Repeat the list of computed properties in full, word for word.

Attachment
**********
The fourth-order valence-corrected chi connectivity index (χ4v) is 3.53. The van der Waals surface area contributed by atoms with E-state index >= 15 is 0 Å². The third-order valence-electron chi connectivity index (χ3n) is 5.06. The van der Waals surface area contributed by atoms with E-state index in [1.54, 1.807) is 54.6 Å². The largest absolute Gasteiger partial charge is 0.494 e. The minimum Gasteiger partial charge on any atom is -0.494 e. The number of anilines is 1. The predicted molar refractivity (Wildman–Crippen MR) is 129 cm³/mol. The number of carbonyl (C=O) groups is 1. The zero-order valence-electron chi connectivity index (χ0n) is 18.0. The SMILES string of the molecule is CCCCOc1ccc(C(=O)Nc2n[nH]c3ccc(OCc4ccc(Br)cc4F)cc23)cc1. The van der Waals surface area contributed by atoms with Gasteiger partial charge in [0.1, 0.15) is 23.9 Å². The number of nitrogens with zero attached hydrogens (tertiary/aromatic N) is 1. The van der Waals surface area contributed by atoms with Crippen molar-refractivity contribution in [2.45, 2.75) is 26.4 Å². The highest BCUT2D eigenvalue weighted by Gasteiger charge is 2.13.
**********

The fourth-order valence-corrected chi connectivity index (χ4v) is 3.53. The van der Waals surface area contributed by atoms with E-state index >= 15 is 0 Å². The third-order valence-electron chi connectivity index (χ3n) is 5.06. The van der Waals surface area contributed by atoms with E-state index in [1.54, 1.807) is 54.6 Å². The largest absolute Gasteiger partial charge is 0.494 e. The minimum Gasteiger partial charge on any atom is -0.494 e. The number of anilines is 1. The predicted molar refractivity (Wildman–Crippen MR) is 129 cm³/mol. The number of carbonyl (C=O) groups is 1. The zero-order valence-electron chi connectivity index (χ0n) is 18.0. The SMILES string of the molecule is CCCCOc1ccc(C(=O)Nc2n[nH]c3ccc(OCc4ccc(Br)cc4F)cc23)cc1. The van der Waals surface area contributed by atoms with Gasteiger partial charge in [0.1, 0.15) is 23.9 Å². The number of nitrogens with zero attached hydrogens (tertiary/aromatic N) is 1. The van der Waals surface area contributed by atoms with Crippen molar-refractivity contribution in [2.45, 2.75) is 26.4 Å². The highest BCUT2D eigenvalue weighted by Gasteiger charge is 2.13.